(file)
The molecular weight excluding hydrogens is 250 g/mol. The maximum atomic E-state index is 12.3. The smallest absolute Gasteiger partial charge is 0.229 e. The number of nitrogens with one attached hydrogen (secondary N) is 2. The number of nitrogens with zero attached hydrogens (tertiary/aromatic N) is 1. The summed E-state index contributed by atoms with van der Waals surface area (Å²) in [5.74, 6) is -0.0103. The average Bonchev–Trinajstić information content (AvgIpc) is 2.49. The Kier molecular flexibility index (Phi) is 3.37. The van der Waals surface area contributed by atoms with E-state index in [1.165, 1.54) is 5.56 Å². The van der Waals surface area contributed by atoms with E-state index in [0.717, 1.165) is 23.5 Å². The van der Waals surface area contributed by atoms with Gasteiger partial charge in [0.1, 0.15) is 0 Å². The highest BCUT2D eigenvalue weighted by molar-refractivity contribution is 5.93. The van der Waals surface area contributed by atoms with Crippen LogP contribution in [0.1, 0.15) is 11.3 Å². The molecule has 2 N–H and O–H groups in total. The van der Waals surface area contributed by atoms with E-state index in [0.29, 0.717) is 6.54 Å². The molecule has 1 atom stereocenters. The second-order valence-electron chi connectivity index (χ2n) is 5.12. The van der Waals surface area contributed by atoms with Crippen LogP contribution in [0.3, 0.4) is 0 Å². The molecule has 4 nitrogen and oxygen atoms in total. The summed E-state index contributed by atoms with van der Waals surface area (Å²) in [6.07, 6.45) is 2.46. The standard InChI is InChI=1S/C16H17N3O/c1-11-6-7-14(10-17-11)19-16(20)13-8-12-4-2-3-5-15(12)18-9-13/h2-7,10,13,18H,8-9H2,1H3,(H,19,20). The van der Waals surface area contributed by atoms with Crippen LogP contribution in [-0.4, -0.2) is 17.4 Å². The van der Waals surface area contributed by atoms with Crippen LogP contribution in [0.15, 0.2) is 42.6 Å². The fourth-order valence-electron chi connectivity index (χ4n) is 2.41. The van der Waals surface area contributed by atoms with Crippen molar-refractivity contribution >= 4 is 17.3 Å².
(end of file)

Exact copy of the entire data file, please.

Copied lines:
The molecular weight excluding hydrogens is 250 g/mol. The maximum atomic E-state index is 12.3. The smallest absolute Gasteiger partial charge is 0.229 e. The number of nitrogens with one attached hydrogen (secondary N) is 2. The number of nitrogens with zero attached hydrogens (tertiary/aromatic N) is 1. The summed E-state index contributed by atoms with van der Waals surface area (Å²) in [5.74, 6) is -0.0103. The average Bonchev–Trinajstić information content (AvgIpc) is 2.49. The Kier molecular flexibility index (Phi) is 3.37. The van der Waals surface area contributed by atoms with E-state index in [1.165, 1.54) is 5.56 Å². The van der Waals surface area contributed by atoms with E-state index in [0.717, 1.165) is 23.5 Å². The van der Waals surface area contributed by atoms with Gasteiger partial charge in [0.1, 0.15) is 0 Å². The highest BCUT2D eigenvalue weighted by molar-refractivity contribution is 5.93. The van der Waals surface area contributed by atoms with Crippen LogP contribution in [0.1, 0.15) is 11.3 Å². The molecule has 2 N–H and O–H groups in total. The van der Waals surface area contributed by atoms with E-state index in [0.29, 0.717) is 6.54 Å². The molecule has 1 atom stereocenters. The second-order valence-electron chi connectivity index (χ2n) is 5.12. The van der Waals surface area contributed by atoms with Crippen LogP contribution in [0.3, 0.4) is 0 Å². The molecule has 4 nitrogen and oxygen atoms in total. The summed E-state index contributed by atoms with van der Waals surface area (Å²) in [6.07, 6.45) is 2.46. The standard InChI is InChI=1S/C16H17N3O/c1-11-6-7-14(10-17-11)19-16(20)13-8-12-4-2-3-5-15(12)18-9-13/h2-7,10,13,18H,8-9H2,1H3,(H,19,20). The van der Waals surface area contributed by atoms with Crippen LogP contribution in [-0.4, -0.2) is 17.4 Å². The van der Waals surface area contributed by atoms with Crippen LogP contribution in [0.15, 0.2) is 42.6 Å². The fourth-order valence-electron chi connectivity index (χ4n) is 2.41. The van der Waals surface area contributed by atoms with Crippen molar-refractivity contribution >= 4 is 17.3 Å².